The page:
40. Under the provisions of the Constitution, determining jurisdiction is the duty of the legislator. While § 15 of the Constitution establishes the general fundamental right of recourse to the courts, § 24(1) of the Constitution provides for everyone’s right to the jurisdiction of a court specified by law. The latter should ensure distribution of cases between the courts on the basis of objective pre-determined criteria, thus avoiding arbitrary distribution of cases between the courts. By avoiding ad hoc distribution of cases between the courts, the fundamental right to the jurisdiction of a court specified by law under § 24(1) of the Constitution should ensure independence of the administration of justice. For this reason, regulation of jurisdiction in procedural codes must, inter alia, guarantee that determination of the court adjudicating a matter is not motivated by a wish to obtain a specific judicial decision. In terms of administration of the judiciary, determining jurisdiction by lawful procedures should ensure distribution of work between judges, taking into account the size of a court, thus ensuring effective functioning of the judicial system and, on the other hand, optimal access by persons to the administration of justice.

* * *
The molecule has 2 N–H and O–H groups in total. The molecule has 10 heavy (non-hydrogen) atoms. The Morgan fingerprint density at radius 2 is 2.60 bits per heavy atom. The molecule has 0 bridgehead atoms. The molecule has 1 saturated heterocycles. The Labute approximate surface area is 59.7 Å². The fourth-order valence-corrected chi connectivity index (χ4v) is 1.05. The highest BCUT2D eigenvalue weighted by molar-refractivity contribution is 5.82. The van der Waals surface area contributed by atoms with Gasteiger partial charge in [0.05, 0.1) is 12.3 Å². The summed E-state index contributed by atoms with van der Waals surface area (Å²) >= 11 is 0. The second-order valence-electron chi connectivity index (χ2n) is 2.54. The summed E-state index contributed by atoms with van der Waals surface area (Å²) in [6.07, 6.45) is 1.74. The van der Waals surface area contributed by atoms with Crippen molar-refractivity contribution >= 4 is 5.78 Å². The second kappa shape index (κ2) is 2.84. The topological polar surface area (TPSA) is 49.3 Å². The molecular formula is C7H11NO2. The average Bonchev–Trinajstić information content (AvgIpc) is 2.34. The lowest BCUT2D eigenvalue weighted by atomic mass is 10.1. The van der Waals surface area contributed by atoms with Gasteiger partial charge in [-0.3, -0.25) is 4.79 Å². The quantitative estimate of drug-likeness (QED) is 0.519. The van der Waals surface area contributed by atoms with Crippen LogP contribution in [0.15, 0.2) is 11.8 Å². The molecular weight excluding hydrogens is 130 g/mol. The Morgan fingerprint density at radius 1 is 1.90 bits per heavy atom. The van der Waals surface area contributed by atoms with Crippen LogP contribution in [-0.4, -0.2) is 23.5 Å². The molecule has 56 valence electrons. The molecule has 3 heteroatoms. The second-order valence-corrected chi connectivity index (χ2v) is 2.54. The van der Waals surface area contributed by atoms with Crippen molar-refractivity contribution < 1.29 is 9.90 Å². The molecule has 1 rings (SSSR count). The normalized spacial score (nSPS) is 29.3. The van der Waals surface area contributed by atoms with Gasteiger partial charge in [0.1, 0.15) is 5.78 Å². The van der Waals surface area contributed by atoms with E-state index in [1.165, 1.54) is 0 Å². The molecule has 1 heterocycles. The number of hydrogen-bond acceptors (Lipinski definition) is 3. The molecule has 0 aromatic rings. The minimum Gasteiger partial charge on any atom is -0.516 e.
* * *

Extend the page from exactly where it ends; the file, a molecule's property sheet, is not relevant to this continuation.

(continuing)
41. Next, the Chamber will deal with the issue of the purpose of generally assigning jurisdiction in administrative court proceedings based on the seat of the respondent. An objective criterion on which to rely when assigning jurisdiction is the seat or residence of either the applicant or the respondent. Taking the seat of the respondent as a basis allows for better planning of the workload of the court and, at the final instance, ensuring a well-functioning and economical judicial system. Persons can easily change their residence or seat, while for a respondent changing the seat requires structural reorganisation, giving the legislator an opportunity to introduce necessary changes in the court system as well, for example by establishing extraordinary jurisdiction as in the case of the TCB. Assigning jurisdiction based on the seat of the respondent also avoids ambiguity, which could occur in the case of assigning jurisdiction arising from the applicant when the same administrative act or measure is contested by several persons whose residence or seat is within the jurisdictional district of different administrative courts. Moreover, administrative authorities often participate in judicial proceedings of their cases, while as a rule individuals rarely file complaints with an administrative court against a specific administrative authority. Thus, jurisdiction arising from a respondent reduces the costs of participation and representation in judicial proceedings for administrative authorities.